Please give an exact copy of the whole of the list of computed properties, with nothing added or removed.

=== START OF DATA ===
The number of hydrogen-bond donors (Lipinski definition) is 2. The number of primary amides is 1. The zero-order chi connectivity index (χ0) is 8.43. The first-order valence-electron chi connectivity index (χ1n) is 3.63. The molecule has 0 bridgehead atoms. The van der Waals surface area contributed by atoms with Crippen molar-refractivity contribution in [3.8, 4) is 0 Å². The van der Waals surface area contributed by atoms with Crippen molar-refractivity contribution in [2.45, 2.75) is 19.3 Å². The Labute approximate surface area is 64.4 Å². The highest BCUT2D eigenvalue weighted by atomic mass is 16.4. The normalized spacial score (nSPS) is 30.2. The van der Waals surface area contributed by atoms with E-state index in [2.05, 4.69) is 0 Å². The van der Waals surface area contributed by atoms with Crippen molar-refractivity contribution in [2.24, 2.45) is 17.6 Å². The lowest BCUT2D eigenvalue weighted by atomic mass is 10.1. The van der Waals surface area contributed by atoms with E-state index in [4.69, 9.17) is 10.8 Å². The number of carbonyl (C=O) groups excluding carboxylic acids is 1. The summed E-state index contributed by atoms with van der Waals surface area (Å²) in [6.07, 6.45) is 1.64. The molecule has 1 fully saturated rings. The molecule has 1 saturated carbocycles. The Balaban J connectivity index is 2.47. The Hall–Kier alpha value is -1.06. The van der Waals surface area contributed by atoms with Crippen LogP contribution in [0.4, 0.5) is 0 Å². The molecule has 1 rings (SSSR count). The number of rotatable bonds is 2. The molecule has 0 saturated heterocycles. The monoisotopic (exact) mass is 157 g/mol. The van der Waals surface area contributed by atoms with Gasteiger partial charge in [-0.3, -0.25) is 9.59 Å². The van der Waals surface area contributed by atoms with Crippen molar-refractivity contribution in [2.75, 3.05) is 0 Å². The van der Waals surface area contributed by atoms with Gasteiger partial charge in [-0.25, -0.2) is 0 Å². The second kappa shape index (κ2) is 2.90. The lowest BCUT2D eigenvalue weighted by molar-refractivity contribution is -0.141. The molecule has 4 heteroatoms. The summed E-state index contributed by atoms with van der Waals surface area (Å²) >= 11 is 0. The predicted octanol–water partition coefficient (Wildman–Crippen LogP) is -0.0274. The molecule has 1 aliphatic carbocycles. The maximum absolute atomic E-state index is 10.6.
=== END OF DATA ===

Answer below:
The number of hydrogen-bond donors (Lipinski definition) is 2. The number of primary amides is 1. The zero-order chi connectivity index (χ0) is 8.43. The first-order valence-electron chi connectivity index (χ1n) is 3.63. The molecule has 0 bridgehead atoms. The van der Waals surface area contributed by atoms with Crippen molar-refractivity contribution in [3.8, 4) is 0 Å². The van der Waals surface area contributed by atoms with Crippen molar-refractivity contribution in [2.45, 2.75) is 19.3 Å². The Labute approximate surface area is 64.4 Å². The highest BCUT2D eigenvalue weighted by atomic mass is 16.4. The normalized spacial score (nSPS) is 30.2. The van der Waals surface area contributed by atoms with E-state index in [2.05, 4.69) is 0 Å². The van der Waals surface area contributed by atoms with Crippen molar-refractivity contribution in [2.24, 2.45) is 17.6 Å². The lowest BCUT2D eigenvalue weighted by atomic mass is 10.1. The van der Waals surface area contributed by atoms with E-state index in [4.69, 9.17) is 10.8 Å². The number of carbonyl (C=O) groups excluding carboxylic acids is 1. The summed E-state index contributed by atoms with van der Waals surface area (Å²) in [6.07, 6.45) is 1.64. The molecule has 1 fully saturated rings. The molecule has 1 saturated carbocycles. The Balaban J connectivity index is 2.47. The Hall–Kier alpha value is -1.06. The van der Waals surface area contributed by atoms with Crippen LogP contribution in [0.4, 0.5) is 0 Å². The molecule has 1 rings (SSSR count). The number of rotatable bonds is 2. The molecule has 0 saturated heterocycles. The monoisotopic (exact) mass is 157 g/mol. The van der Waals surface area contributed by atoms with Gasteiger partial charge in [-0.3, -0.25) is 9.59 Å². The van der Waals surface area contributed by atoms with Crippen molar-refractivity contribution in [2.75, 3.05) is 0 Å². The van der Waals surface area contributed by atoms with Gasteiger partial charge in [-0.25, -0.2) is 0 Å². The second kappa shape index (κ2) is 2.90. The lowest BCUT2D eigenvalue weighted by molar-refractivity contribution is -0.141. The molecule has 4 heteroatoms. The summed E-state index contributed by atoms with van der Waals surface area (Å²) >= 11 is 0. The predicted octanol–water partition coefficient (Wildman–Crippen LogP) is -0.0274. The molecule has 1 aliphatic carbocycles. The maximum absolute atomic E-state index is 10.6.